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Tune In Mind: The Importance of Tracking Your Mental Health

In Tune With Your Mind: The Importance of Tracking Your Mental Health

It can be easy to get lost in the chaos of everyday life, but these unprecedented times have shown that it’s more important than ever to take care of yourself and keep track of the over health of your mental state.

Last week, I sent my husband a text for the fourth consecutive cloudy day last week – “This grayness is killing my spirit, just getting up now. Ugh, Hope you have a good day!” I didn’t want to get out of bed and didn’t feel like doing much of anything.  Even though I know all of the things that I needed to do to manage my dread, it’s still a struggle.

October 10th was World Mental Health Day and I saw many stories of people publicly sharing their experiences with mental health. Posts ranged from experiences with clinical depression, anxiety, post-traumatic stress disorder, bipolar disorder, and more. In each post or article that I read, I saw aspects of shared experiences, the human experience of living life in a world that often feels unsteady and chaotic, which have only been exemplified by the pandemic. I saw the struggle that we have as humans trying to mitigate the internal and external pressures of life.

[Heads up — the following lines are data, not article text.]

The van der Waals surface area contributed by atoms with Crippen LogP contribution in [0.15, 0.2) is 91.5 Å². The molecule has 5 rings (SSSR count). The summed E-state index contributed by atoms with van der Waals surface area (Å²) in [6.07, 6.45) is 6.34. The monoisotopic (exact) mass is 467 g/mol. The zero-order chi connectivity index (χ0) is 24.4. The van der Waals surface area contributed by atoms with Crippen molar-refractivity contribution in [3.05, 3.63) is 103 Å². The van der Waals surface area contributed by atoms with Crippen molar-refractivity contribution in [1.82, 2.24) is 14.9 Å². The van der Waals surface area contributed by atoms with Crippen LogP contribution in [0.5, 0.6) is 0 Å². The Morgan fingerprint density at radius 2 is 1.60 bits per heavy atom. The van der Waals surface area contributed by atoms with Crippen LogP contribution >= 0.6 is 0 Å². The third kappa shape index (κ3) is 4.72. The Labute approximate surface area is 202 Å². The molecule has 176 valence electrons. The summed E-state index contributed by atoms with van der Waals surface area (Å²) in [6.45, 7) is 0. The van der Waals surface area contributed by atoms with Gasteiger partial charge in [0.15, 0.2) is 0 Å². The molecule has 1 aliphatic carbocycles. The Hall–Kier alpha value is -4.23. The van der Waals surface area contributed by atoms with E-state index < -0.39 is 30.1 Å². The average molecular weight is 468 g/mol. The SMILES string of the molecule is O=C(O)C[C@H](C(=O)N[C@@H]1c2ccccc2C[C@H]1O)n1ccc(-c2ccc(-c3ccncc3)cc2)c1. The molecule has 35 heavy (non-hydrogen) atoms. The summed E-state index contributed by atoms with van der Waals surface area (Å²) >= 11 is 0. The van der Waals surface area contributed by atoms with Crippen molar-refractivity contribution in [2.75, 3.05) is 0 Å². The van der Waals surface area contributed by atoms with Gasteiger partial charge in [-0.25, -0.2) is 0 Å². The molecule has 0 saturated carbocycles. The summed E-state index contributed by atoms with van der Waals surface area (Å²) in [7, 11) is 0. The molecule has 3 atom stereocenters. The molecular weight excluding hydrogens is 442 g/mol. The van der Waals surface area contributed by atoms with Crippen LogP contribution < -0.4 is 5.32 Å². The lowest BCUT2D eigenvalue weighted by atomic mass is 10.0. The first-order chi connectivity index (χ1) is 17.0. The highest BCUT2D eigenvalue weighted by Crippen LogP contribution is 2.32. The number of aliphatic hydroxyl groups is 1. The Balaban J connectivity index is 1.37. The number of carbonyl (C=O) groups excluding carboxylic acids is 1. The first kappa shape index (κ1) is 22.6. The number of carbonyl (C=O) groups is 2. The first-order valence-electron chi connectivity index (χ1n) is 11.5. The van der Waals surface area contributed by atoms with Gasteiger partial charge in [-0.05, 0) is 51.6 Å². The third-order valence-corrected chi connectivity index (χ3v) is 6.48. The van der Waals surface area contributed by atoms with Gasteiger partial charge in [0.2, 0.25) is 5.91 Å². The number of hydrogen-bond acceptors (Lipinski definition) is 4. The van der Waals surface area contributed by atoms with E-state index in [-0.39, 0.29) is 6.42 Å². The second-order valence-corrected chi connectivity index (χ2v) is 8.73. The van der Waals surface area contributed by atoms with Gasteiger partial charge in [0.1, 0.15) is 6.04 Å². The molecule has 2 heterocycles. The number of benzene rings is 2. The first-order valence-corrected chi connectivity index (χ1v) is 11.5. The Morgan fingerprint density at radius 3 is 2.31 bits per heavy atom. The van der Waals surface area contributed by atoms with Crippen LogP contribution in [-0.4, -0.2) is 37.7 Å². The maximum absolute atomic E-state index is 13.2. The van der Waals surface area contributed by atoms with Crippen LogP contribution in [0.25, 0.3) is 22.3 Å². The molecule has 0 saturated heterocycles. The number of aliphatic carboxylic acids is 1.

Whether we struggle with chronic or periodic mental health concerns, like our physical health, it is something that we all benefit from paying attention to. Here are some easy methods and practices you can use to start paying more attention to your mental health:

  • Keep a mood journal and check in with your emotions daily. This simple activity allows you to see if there is a pattern to your moods and the length of time associated with a particular mood.
  • Engage in a meditative activity that allows your brain to rest. While deep breathing and traditional meditation work for some people, it doesn’t work for everyone. “Mindless” and repetitive activities like running, walking, listening to music, or even coloring can allow your mind to rest and be quiet.
  • Check-in with someone you trust and have a conversation about how you’re really doing.

Much like how people are starting to schedule doctor’s appointments that were canceled or simply put off during the pandemic, it’s also important to schedule time for yourself to check in with the state of your mental health too.